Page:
{"name":"2023-03-04","state":"attached","rows":"1","path":"nxlog/tbl/58f2f0116b18375577bedaf0940d3f8f"}
{"name":"2023-02-16","state":"attached","rows":"1","path":"nxlog/tbl/7e1c88563ba94aaeafd2633c82ff4908"}
Detach partition 2023-02-16
ALTER TABLE tbl DETACH PARTITION "2023-02-16";
SHOW PARTITIONS IN tbl;
Result
{"name":"2023-04-01","state":"attached","rows":"1","path":"nxlog/tbl/db3731e2c6e70b6cfa20ffa449e49fcf"}
{"name":"2023-03-04","state":"attached","rows":"1","path":"nxlog/tbl/58f2f0116b18375577bedaf0940d3f8f"}
{"name":"2023-02-16","state":"detached","rows":"1","path":"nxlog/tbl/_detached/7e1c88563ba94aaeafd2633c82ff4908"}

After detaching the partition, you can back up and delete its data folder.

Back up and delete the 2023-02-16 partition data folder
$ sudo cp -Ra /opt/raijin/data/db/nxlog/tbl/_detached/7e1c88563ba94aaeafd2633c82ff4908 /tmp/raijin
$ sudo rm -R /opt/raijin/data/db/nxlog/tbl/_detached/7e1c88563ba94aaeafd2633c82ff4908

You can automate the above sequence by a script executed daily, for example, via a cron job.

The following is an example bash script that detaches partitions created based on the event date. The script connects to a local Raijin instance and uses database nxlog and table tbl. It detaches partitions older than two months, copies the partition folder to a backup location, and deletes the source folder.

#!/bin/bash

command -v curl >/dev/null || echo "curl not installed"
command -v jq >/dev/null || echo "jq not installed"

#CUTOFF=$(date --date "30 days ago" "+%s")
CUTOFF=$(date --date "2 months ago" "+%s")

RAIJIN=0.0.0.0:2500
DB=nxlog
TBL=tbl
DATA="/opt/raijin/data/db/$DB/$TBL/_detached"
BACKUP="/tmp/raijin"

RQ=$(mktemp)
LOG=$(mktemp)
PT=$(mktemp)

cmdgen(){
echo -n '{"query":"use '"$DB"';'
curl -sS $RAIJIN --data \
   '{"query":"use '"$DB"'; show partitions from '"$TBL"'"}' |\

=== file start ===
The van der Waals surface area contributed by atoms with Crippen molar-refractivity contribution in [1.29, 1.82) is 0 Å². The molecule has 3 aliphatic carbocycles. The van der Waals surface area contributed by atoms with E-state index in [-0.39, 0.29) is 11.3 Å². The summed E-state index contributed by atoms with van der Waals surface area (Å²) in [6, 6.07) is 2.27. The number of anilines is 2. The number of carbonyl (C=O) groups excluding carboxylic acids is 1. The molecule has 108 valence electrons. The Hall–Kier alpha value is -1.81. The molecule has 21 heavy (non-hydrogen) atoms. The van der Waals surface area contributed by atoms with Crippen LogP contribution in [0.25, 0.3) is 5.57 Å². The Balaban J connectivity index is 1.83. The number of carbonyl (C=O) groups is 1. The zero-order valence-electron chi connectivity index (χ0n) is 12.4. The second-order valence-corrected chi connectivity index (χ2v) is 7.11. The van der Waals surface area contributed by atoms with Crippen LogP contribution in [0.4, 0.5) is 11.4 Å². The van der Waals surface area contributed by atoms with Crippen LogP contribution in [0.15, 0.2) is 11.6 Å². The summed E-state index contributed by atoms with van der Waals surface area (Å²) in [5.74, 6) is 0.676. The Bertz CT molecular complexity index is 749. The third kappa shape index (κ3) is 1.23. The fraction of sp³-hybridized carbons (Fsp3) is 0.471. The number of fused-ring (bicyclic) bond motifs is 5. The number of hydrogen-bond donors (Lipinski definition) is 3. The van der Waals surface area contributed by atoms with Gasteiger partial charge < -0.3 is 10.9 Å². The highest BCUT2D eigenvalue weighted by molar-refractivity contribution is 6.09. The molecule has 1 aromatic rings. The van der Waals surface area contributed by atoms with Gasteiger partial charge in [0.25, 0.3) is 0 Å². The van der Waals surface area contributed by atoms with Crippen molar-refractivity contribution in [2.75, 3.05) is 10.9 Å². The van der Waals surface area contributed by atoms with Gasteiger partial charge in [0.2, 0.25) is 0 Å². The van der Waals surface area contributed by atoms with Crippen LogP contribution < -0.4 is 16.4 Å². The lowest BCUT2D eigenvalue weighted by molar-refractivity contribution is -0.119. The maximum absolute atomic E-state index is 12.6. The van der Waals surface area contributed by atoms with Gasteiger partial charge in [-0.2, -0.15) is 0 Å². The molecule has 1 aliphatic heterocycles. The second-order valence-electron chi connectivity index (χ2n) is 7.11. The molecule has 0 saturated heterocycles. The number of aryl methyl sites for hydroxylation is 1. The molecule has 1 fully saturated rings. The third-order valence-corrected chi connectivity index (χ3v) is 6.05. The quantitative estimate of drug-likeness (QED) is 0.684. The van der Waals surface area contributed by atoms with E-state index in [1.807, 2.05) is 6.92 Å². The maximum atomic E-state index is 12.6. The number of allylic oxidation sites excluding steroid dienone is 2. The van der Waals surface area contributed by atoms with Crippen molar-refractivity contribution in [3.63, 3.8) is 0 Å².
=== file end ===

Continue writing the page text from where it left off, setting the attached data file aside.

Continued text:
jq -r '(.name) + "$" + (.state) + "$" + (.rows) + "$" + (.path)' |\
   while IFS="$" read DATE STATE ROWS FPATH; do
     export PATH=/usr/bin:/bin:$PATH
     if [ $(date --date "$DATE" "+%s") -lt $CUTOFF ] && [ $STATE = 'attached' ]; then
       IFS="/" read -ra arr <<< "$FPATH"
       echo "${arr[-1]}" >> $PT
       echo -n "alter table $TBL detach partition \\\"$DATE\\\";"
       echo "Detaching partition $DATE" | tee -a $LOG | systemd-cat -t raijin.cron
     fi
   done
echo -n \"}
if [ ! -s $LOG ]; then
   echo "Nothing to do today" | tee -a $LOG | systemd-cat -t raijin.cron
fi
}

cmdgen > $RQ
curl -sS $RAIJIN -d "@$RQ"
while read PARTITION; do
  SRC="$DATA/$PARTITION"
  DST="$BACKUP/$PARTITION"
  echo "Copying $SRC to $DST" | tee -a $LOG | systemd-cat -t raijin.cron
  mkdir -p $BACKUP &&  cp -Ra $SRC $DST
  echo "Deleting $SRC" | tee -a $LOG | systemd-cat -t raijin.cron
  rm -R $SRC
done < $PT
cat $LOG
rm $RQ $LOG $PT
This script is provided as is without warranty of any kind, either expressed or implied. Use at your own risk.

Restoring table partitions

Suppose you need to execute queries on archived data, for example, for forensic analysis. In that case, you can quickly restore the relevant partition(s) by copying the data back to the table’s _detached directory and re-attaching it.

Example 3. Restoring a partition
Restore the 2023-02-16 partition folder
$ sudo cp -Ra /tmp/raijin/7e1c88563ba94aaeafd2633c82ff4908 /opt/raijin/data/db/nxlog/tbl/_detached
Attach partition 2023-02-16
ALTER TABLE tbl ATTACH PARTITION "2023-02-16";
SHOW PARTITIONS IN tbl;
Result
{"name":"2023-04-01","state":"attached","rows":"1","path":"nxlog/tbl/db3731e2c6e70b6cfa20ffa449e49fcf"}
{"name":"2023-03-04","state":"attached","rows":"1","path":"nxlog/tbl/58f2f0116b18375577bedaf0940d3f8f"}
{"name":"2023-02-16","state":"attached","rows":"1","path":"nxlog/tbl/7e1c88563ba94aaeafd2633c82ff4908"}